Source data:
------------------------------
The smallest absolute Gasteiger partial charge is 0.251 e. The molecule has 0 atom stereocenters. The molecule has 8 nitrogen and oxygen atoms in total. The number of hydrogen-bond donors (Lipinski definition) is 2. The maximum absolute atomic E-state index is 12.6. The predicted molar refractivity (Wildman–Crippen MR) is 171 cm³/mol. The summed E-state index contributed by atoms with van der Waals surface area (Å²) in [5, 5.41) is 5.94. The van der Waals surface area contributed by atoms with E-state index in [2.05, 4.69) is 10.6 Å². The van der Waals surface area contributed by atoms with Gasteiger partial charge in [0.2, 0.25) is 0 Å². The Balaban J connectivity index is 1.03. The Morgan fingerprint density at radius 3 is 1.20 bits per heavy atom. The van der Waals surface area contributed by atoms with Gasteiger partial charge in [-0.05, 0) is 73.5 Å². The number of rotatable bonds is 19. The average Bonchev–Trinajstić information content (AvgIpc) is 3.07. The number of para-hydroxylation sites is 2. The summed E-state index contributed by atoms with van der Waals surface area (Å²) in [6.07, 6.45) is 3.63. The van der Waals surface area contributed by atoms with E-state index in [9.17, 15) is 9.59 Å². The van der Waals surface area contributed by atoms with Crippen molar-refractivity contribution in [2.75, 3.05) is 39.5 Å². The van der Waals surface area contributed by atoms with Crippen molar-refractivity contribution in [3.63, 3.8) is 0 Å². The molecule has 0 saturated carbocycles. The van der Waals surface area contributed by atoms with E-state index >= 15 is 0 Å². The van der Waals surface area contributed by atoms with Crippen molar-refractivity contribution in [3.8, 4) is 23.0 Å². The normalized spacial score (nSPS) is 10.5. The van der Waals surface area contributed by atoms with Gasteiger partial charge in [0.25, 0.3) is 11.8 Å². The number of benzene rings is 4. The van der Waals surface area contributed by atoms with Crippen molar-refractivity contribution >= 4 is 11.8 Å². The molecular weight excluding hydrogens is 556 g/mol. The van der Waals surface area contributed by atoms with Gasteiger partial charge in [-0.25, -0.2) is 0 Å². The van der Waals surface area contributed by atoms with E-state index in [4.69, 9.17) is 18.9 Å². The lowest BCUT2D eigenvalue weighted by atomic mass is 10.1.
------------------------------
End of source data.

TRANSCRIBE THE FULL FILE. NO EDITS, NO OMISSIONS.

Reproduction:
The smallest absolute Gasteiger partial charge is 0.251 e. The molecule has 0 atom stereocenters. The molecule has 8 nitrogen and oxygen atoms in total. The number of hydrogen-bond donors (Lipinski definition) is 2. The maximum absolute atomic E-state index is 12.6. The predicted molar refractivity (Wildman–Crippen MR) is 171 cm³/mol. The summed E-state index contributed by atoms with van der Waals surface area (Å²) in [5, 5.41) is 5.94. The van der Waals surface area contributed by atoms with E-state index in [2.05, 4.69) is 10.6 Å². The van der Waals surface area contributed by atoms with Gasteiger partial charge in [0.2, 0.25) is 0 Å². The Balaban J connectivity index is 1.03. The Morgan fingerprint density at radius 3 is 1.20 bits per heavy atom. The van der Waals surface area contributed by atoms with Gasteiger partial charge in [-0.05, 0) is 73.5 Å². The number of rotatable bonds is 19. The average Bonchev–Trinajstić information content (AvgIpc) is 3.07. The number of para-hydroxylation sites is 2. The summed E-state index contributed by atoms with van der Waals surface area (Å²) in [6.07, 6.45) is 3.63. The van der Waals surface area contributed by atoms with E-state index in [9.17, 15) is 9.59 Å². The van der Waals surface area contributed by atoms with Crippen molar-refractivity contribution in [2.75, 3.05) is 39.5 Å². The van der Waals surface area contributed by atoms with Crippen molar-refractivity contribution in [3.63, 3.8) is 0 Å². The molecule has 0 saturated carbocycles. The van der Waals surface area contributed by atoms with E-state index >= 15 is 0 Å². The van der Waals surface area contributed by atoms with Crippen molar-refractivity contribution in [3.8, 4) is 23.0 Å². The normalized spacial score (nSPS) is 10.5. The van der Waals surface area contributed by atoms with Gasteiger partial charge in [0.25, 0.3) is 11.8 Å². The number of benzene rings is 4. The van der Waals surface area contributed by atoms with Crippen molar-refractivity contribution >= 4 is 11.8 Å². The molecular weight excluding hydrogens is 556 g/mol. The van der Waals surface area contributed by atoms with Gasteiger partial charge in [-0.25, -0.2) is 0 Å². The van der Waals surface area contributed by atoms with E-state index in [4.69, 9.17) is 18.9 Å². The lowest BCUT2D eigenvalue weighted by atomic mass is 10.1.